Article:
- There is no evidence that Ms A’s request was flagged to the surgical team or any other staff. Ms H (and possibly Ms I) appear to have been the only members of the team present in the operating theatre who were aware of the request, and I am critical that neither of them spoke up during “time out”. I consider that this reflects an unsatisfactory culture at the DHB at the time. This was a missed opportunity to ensure that Ms A’s request to have her tonsils returned was communicated to the other clinicians in the operating theatre. Without such communication, what should have occurred did not.
- As this Office has stated previously, “[c]ommunication of information to the right person at the right time is critical to safe care”. DHBs must have clear, robust processes that support the timely communication of relevant information. Southern DHB did not have in place an effective system to ensure that all members of the clinical team were alerted to significant information regarding Ms A. The process relied on the anaesthetic technician or day-stay nurse telling the circulating nurse, who then would raise the matter with the surgeon, or alternatively the surgeon having noticed the annotation on the MR12 form.
- Right 7(9) of the Code provides that every consumer has the right to make a decision about the return or disposal of any body parts or bodily substances that are removed or obtained in the course of a healthcare procedure. This was clearly a significant personal and cultural matter for Ms A, and it goes without saying that her wishes should have been respected and, accordingly, there was a breach of Right 7(9) of the Code.
- In my view, Ms A’s request to have her body parts returned was a matter that needed to be communicated to RN B and also raised during theatre “time out” as part of the surgical safety checklist process, as a patient-specific concern that should have been identified at that stage. In these circumstances, I consider that there was a failure in effective communication and cooperation by the surgical team that day, and accordingly a breach of Right 4(5) of the Code.
Opinion: Dr F — other comment
- There is no evidence that Dr F met Ms A prior to the surgery; however, in response to the provisional opinion he said that he would have spoken to her in the preoperative waiting area. He said that generally such meetings are not documented, but that if Ms A had told him that she wanted her tonsils to be returned, he would not have forgotten that. In contrast, Ms A does not recall having spoken to Dr F. Given the lack of records, I am unable to make a finding as to whether Dr F spoke to Ms A prior to the surgery.
- Despite this, I remain of the view that it is reasonable for a patient to expect that the information provided to a nurse would be passed on to the relevant clinicians. In my view, Dr F needed to read Ms A’s notes to the extent necessary to satisfy himself that he had all of the information that he, as the operating surgeon, needed to know.
- Dr F was unable to recall whether he read the Preoperative Checklist prior to the surgery. In response to the provisional opinion, he said that the surgeon is shown only the Consent Form, and generally does not view the Preoperative Checklist prior to the surgery. He stated that his experience has been that one of the theatre nurses would inform him in theatre if the patient had requested that tissue be returned.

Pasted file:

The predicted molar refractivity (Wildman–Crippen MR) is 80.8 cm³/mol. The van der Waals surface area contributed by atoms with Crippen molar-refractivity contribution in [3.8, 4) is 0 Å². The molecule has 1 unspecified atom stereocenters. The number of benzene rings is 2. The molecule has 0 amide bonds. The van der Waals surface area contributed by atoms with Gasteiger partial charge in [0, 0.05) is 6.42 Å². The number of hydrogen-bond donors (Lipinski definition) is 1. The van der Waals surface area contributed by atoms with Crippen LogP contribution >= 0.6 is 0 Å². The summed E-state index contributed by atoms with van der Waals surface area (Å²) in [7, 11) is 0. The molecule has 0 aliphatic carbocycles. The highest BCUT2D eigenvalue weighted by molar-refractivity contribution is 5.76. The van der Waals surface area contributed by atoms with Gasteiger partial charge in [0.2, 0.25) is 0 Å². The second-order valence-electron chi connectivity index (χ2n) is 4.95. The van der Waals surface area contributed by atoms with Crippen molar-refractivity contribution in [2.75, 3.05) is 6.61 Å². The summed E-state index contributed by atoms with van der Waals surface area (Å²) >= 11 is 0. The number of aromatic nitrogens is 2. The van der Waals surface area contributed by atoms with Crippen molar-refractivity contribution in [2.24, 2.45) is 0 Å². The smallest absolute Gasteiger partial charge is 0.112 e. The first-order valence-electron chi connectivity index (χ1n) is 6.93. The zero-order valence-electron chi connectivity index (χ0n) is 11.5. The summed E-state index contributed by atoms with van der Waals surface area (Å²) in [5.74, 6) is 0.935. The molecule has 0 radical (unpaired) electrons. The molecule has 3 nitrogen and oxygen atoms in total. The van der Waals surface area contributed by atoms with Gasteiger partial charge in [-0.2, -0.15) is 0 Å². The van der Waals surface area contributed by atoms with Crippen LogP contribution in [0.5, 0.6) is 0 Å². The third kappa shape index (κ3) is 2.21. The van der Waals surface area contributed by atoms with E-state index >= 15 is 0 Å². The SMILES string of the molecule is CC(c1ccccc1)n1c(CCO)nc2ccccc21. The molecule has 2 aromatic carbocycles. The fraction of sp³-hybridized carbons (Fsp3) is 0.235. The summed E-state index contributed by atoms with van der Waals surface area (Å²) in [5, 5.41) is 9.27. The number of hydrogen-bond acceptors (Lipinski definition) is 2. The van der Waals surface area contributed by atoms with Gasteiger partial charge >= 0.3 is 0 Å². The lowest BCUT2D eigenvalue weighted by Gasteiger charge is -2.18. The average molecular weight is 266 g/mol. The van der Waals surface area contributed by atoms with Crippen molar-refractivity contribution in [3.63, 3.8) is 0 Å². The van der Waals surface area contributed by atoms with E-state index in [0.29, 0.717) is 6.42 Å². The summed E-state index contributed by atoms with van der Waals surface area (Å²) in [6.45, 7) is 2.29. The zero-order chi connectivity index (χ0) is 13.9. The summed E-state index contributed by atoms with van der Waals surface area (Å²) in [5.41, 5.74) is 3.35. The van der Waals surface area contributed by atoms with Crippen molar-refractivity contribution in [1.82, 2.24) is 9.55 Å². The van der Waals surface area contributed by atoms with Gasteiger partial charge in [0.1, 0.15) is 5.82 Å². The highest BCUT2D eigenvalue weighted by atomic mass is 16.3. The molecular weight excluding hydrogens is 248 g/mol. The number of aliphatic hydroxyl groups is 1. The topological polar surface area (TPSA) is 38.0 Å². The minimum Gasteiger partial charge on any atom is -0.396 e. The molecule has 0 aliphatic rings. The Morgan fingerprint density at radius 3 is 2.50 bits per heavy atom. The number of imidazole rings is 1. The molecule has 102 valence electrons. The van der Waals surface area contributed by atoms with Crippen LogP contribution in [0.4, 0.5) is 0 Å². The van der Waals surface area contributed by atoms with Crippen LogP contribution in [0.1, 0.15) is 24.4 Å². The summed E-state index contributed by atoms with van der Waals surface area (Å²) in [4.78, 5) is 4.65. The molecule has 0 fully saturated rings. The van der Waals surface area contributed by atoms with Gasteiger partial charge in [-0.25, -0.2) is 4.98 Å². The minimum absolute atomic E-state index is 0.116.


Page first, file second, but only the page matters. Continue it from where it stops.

- Dr F initiated “time out” once all the team was present. RN C stated that the process “during time-out” was that the circulating nurse held up the Consent Form for the surgeon to read.
- In my view, it is evident that Dr F did not read the Preoperative Checklist, as he did not note the reference to Ms A’s request to have her tonsils returned, despite the information being highlighted. I acknowledge that Dr F was a locum, and the practice at his DHB was that such information is recorded on the Consent Form rather than the Preoperative Checklist.
- As noted above, I have found that there was a breakdown in communication within the surgical team.
- I recommend that Southern DHB provide Ms A with a written apology for its breaches of the Code. The apology is to be sent to HDC within three weeks of the date of issue of this report, for forwarding.
- I recommend that within three months of the date of this report, Southern DHB:
- a) Revise its policy where a patient has requested return of body parts, to reduce the reliance on staff passing the information from one to another, and provide HDC with a copy of its revised policy.
- b) Review its admission process to ensure that patients who wish to have body parts returned have that request brought to the attention of the surgeon prior to surgery.
- c) Undertake an audit of the use of Southern DHB’s surgical safety checklist at the hospital, and report back to HDC.
- A copy of this report with details identifying the parties removed, except Southern DHB, will be sent to the Royal Australasian College of Surgeons, the Central Technical Advisory Service, and the Health Quality & Safety Commission, and placed on the Health and Disability Commissioner website, hdc.org.nz, for educational purposes.
 Opinion 09HDC01505, page 23. Opinion 11HDC00531, page 29.